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Tree

In botany, a tree is a perennial plant with an elongated stem, or trunk, supporting branches and leaves in most species. In some usages, the definition of a tree may be narrower, including only woody plants with secondary growth, plants that are usable as lumber or plants above a specified height. In wider definitions, the taller palms, tree ferns, bananas, and bamboos are also trees. Trees are not a taxonomic group but include a variety of plant species that have independently evolved a trunk and branches as a way to tower above other plants to compete for sunlight. Trees tend to be long-lived, some reaching several thousand years old. Trees have been in existence for 370 million years. It is estimated that there are just over 3 trillion mature trees in the world.
Trees usually reproduce using seeds. Flowers and fruit may be present, but some trees, such as conifers, instead have pollen cones and seed cones. Palms, bananas, and bamboos also produce seeds, but tree ferns produce spores instead.
A commonly applied narrower definition is that a tree has a woody trunk formed by secondary growth, meaning that the trunk thickens each year by growing outwards, in addition to the primary upwards growth from the growing tip. Under such a definition, herbaceous plants such as palms, bananas and papayas are not considered trees regardless of their height, growth form or stem girth. Certain monocots may be considered trees under a slightly looser definition; while the Joshua tree, bamboos and palms do not have secondary growth and never produce true wood with growth rings, they may produce "pseudo-wood" by lignifying cells formed by primary growth. Tree species in the genus Dracaena, despite also being monocots, do have secondary growth caused by meristem in their trunk, but it is different from the thickening meristem found in dicotyledonous trees.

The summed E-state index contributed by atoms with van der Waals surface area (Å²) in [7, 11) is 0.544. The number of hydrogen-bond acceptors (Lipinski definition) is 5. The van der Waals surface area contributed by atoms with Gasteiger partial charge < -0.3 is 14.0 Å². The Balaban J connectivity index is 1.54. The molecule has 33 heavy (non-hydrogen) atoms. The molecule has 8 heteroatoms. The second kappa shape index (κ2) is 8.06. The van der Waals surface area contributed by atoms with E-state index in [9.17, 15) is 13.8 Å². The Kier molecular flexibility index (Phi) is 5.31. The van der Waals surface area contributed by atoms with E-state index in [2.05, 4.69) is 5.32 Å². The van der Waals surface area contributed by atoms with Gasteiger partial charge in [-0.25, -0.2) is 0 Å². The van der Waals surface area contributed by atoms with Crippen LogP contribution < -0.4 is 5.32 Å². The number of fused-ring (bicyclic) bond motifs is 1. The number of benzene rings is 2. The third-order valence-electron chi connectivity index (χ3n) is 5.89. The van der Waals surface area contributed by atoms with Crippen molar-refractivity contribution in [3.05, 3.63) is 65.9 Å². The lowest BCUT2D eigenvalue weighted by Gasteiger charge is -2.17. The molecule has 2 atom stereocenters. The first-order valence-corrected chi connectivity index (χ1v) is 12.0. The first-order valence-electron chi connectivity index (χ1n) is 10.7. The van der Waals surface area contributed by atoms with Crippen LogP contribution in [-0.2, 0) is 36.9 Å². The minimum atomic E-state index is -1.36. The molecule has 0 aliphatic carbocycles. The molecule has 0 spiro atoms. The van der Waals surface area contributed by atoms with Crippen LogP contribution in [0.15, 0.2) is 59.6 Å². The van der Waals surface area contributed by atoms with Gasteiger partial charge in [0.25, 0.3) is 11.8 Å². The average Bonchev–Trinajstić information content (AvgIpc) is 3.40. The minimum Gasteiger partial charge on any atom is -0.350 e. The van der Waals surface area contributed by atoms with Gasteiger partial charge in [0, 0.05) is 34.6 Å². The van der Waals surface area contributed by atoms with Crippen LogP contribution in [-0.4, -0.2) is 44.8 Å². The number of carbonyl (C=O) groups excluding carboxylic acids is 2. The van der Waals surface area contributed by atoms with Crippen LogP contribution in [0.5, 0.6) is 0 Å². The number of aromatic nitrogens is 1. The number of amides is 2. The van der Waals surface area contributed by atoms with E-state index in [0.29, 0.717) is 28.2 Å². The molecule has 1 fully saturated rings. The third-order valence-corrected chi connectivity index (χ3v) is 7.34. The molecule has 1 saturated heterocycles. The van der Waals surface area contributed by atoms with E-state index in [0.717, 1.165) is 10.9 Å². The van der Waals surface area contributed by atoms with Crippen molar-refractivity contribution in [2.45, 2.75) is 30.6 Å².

Wood gives structural strength to the trunk of most types of tree; this supports the plant as it grows larger. The vascular system of trees allows water, nutrients and other chemicals to be distributed around the plant, and without it trees would not be able to grow as large as they do. Trees, as relatively tall plants, need to draw water up the stem through the xylem from the roots by the suction produced as water evaporates from the leaves. If insufficient water is available the leaves will die. The three main parts of trees include the root, stem, and leaves; they are integral parts of the vascular system which interconnects all the living cells. In trees and other plants that develop wood, the vascular cambium allows the expansion of vascular tissue that produces woody growth. Because this growth ruptures the epidermis of the stem, woody plants also have a cork cambium that develops among the phloem. The cork cambium gives rise to thickened cork cells to protect the surface of the plant and reduce water loss. Both the production of wood and the production of cork are forms of secondary growth.